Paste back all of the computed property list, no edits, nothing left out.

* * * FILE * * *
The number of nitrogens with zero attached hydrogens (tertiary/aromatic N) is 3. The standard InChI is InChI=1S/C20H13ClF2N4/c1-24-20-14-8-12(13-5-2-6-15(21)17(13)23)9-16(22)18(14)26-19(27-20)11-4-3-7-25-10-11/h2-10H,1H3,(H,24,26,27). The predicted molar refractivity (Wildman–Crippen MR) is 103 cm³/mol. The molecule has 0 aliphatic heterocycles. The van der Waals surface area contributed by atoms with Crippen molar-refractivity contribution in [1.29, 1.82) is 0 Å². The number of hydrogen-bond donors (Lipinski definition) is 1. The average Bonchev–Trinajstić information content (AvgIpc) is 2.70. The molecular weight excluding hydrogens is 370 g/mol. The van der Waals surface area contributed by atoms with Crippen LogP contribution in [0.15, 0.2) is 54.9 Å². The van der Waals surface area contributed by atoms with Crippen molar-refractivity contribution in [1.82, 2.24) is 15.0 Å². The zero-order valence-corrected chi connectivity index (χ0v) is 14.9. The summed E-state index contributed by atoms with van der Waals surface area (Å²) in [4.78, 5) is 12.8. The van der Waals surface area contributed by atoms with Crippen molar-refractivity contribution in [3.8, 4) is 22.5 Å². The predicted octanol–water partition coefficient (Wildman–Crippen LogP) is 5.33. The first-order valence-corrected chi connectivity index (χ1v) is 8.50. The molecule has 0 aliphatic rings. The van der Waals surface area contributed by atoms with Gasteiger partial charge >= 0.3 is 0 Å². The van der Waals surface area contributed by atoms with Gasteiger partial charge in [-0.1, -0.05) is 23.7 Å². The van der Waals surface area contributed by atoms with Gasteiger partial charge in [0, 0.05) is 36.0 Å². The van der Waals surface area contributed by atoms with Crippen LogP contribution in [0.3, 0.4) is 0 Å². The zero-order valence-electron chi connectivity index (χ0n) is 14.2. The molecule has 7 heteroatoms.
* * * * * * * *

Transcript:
The number of nitrogens with zero attached hydrogens (tertiary/aromatic N) is 3. The standard InChI is InChI=1S/C20H13ClF2N4/c1-24-20-14-8-12(13-5-2-6-15(21)17(13)23)9-16(22)18(14)26-19(27-20)11-4-3-7-25-10-11/h2-10H,1H3,(H,24,26,27). The predicted molar refractivity (Wildman–Crippen MR) is 103 cm³/mol. The molecule has 0 aliphatic heterocycles. The van der Waals surface area contributed by atoms with Crippen molar-refractivity contribution in [1.29, 1.82) is 0 Å². The number of hydrogen-bond donors (Lipinski definition) is 1. The average Bonchev–Trinajstić information content (AvgIpc) is 2.70. The molecular weight excluding hydrogens is 370 g/mol. The van der Waals surface area contributed by atoms with Crippen LogP contribution in [0.15, 0.2) is 54.9 Å². The van der Waals surface area contributed by atoms with Crippen molar-refractivity contribution in [1.82, 2.24) is 15.0 Å². The zero-order valence-corrected chi connectivity index (χ0v) is 14.9. The summed E-state index contributed by atoms with van der Waals surface area (Å²) in [4.78, 5) is 12.8. The van der Waals surface area contributed by atoms with Crippen molar-refractivity contribution in [3.8, 4) is 22.5 Å². The predicted octanol–water partition coefficient (Wildman–Crippen LogP) is 5.33. The first-order valence-corrected chi connectivity index (χ1v) is 8.50. The molecule has 0 aliphatic rings. The van der Waals surface area contributed by atoms with Gasteiger partial charge >= 0.3 is 0 Å². The van der Waals surface area contributed by atoms with Gasteiger partial charge in [-0.1, -0.05) is 23.7 Å². The van der Waals surface area contributed by atoms with Gasteiger partial charge in [0, 0.05) is 36.0 Å². The van der Waals surface area contributed by atoms with Crippen LogP contribution in [0.3, 0.4) is 0 Å². The zero-order valence-electron chi connectivity index (χ0n) is 14.2. The molecule has 7 heteroatoms.